Food, fire, and water: the pillars of human community (from the perspective of a mother in Australia)

Norann Voll

Norann Voll 1976 –

Born and raised on the Bruderhof, Norann, a teacher, blogger, and passionate cook, has lived and breathed community for as long as she can remember. For years, she took it for granted. Then, in 2002, she and her husband, Chris, and their two little boys (they now have three teenage sons) moved to a new Bruderhof in Australia. In the bush, in a harsh climate marked by droughts, floods, and wildfires, she learned how community can be a life-or-death matter:

When we moved here seventeen years ago, everything was so new and different, and with that unfamiliarity came vulnerability. When you’re uncertain, you need other people to help you through. And when your closest neighbor is ten kilometers down the road, a strong sense of community is vital. We’re supporting each other through drought, fire, floods, storms.

Harvesting English heirloom apples

And it’s not just about the dramas the weather throws at us. When the hard stuff of life arrives on your doorstep – whether it’s a child who’s made a poor life choice, or aging or dying parents, or an accident or an upsetting diagnosis – it’s important to have friends who can rally around you and look after you. If you can’t depend on your next-door neighbor – well, there may not be anyone else to depend on.

I’ve spent a lot of time thinking about the pillars of human community: primal gathering elements like fire, food, and water.

Fire, because it brings people together in beautiful, non-threatening ways. Chris and I recently hosted a barbecue followed by a campfire. We invited fifteen people. Forty showed up. That’s what a fire can do. Someone began telling stories from his childhood. Someone else talked about the loss of her teenage son. A campfire is a great venue for a deep conversation, maybe because you are not actually looking directly at each other, but at a fire. At a table, you can’t avoid eye contact. Around a fire, in the darkness, it’s a more relaxed setting, and the focus is not on any one person. You’re continually drawn to the fire, to the center.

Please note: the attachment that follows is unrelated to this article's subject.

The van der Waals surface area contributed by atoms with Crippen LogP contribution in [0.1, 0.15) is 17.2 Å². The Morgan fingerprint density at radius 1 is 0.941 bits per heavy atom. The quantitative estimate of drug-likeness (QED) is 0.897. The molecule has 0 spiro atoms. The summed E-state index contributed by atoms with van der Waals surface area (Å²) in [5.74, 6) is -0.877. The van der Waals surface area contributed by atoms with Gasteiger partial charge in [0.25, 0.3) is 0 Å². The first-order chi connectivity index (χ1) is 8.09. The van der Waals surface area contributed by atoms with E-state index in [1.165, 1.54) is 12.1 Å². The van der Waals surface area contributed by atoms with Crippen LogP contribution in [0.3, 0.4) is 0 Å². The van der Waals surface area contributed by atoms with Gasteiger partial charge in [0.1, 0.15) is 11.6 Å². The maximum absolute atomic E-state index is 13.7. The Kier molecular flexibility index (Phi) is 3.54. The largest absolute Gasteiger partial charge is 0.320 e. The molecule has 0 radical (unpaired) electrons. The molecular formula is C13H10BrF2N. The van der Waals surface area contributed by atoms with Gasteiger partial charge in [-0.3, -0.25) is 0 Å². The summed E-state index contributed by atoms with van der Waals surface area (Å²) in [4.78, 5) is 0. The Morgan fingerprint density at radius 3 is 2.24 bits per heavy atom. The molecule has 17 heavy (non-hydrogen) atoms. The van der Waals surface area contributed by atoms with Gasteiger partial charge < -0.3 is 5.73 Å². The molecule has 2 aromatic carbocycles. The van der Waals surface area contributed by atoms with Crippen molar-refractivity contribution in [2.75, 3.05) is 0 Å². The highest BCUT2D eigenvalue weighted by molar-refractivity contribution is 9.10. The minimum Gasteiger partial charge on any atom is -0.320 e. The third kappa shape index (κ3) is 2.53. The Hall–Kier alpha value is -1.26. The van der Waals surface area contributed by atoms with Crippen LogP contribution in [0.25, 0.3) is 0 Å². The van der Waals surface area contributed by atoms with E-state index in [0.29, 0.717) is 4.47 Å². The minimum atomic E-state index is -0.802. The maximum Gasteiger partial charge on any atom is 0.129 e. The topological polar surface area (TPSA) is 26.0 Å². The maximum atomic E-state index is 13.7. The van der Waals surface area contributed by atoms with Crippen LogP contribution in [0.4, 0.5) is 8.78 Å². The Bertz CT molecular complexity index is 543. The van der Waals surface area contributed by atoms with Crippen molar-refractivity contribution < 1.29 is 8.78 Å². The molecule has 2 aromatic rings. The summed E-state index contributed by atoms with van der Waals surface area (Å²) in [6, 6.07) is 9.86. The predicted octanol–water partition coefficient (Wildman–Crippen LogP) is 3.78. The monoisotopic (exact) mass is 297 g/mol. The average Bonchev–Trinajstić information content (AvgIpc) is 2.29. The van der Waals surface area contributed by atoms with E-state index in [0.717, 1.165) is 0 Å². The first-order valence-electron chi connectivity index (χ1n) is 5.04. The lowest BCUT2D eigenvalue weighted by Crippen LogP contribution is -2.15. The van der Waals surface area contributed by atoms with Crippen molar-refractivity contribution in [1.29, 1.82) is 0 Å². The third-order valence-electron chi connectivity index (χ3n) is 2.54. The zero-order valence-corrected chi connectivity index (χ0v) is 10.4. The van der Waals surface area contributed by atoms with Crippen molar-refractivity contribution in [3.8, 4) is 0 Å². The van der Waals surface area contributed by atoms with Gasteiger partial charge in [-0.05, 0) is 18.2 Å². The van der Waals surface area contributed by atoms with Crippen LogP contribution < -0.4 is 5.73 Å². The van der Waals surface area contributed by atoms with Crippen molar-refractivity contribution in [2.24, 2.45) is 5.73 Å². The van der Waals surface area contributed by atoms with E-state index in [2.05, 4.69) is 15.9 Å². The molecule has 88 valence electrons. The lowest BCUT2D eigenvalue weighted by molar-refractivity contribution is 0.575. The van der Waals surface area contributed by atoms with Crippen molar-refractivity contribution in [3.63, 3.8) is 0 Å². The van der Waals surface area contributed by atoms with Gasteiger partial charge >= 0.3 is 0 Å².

Food, because sharing it is one of the deepest expressions of community we can have with one another. One skill I’ve learned from the farm women around us is what I call “inconvenient hospitality.” Life here is akin to pioneering, and it happens all the time that someone suddenly has to deal with an unforeseen change of plans or an unexpected visitor. These women just take it all in stride. Who cares if the house isn’t perfect, or the food isn’t ready? You’ll be invited not only to share the meal, but to help prepare it and to really make yourself at home. That in itself is a beautiful form of hospitality.

Water, because it’s life-giving and healing and sustaining. In a land that is primarily desert, water has taken on new meaning for me. And the absence of water gathers people too: when it doesn’t rain, month after month, you look out for your neighbors. You notice how their farms are doing and care for the farmers’ mental health, which can be fragile at such times.

It’s no exaggeration to say that the hard things are what bring you together with others. A crisis can bring you together in a unique way and leave a deep and lasting bond.

It’s no exaggeration to say that the hard things are what really bring you together with others. A crisis can bring you together in a unique way and leave a deep and lasting bond. I’m not trying to sugarcoat anything, but I am saying that if you look at those around you with eyes of gratitude – if you look for community – you will find beauty and strength. It’s a gift for me to be able to share the simple, pedestrian, joy-filled moments of the day via my blog and social media. Platforms like Twitter can be something of a wasteland, and yet it is possible to find and cultivate friendship there too, to encourage grace and gratitude, ask for advice, share questions or recipes, and bring people together.

Norann preparing food with friends

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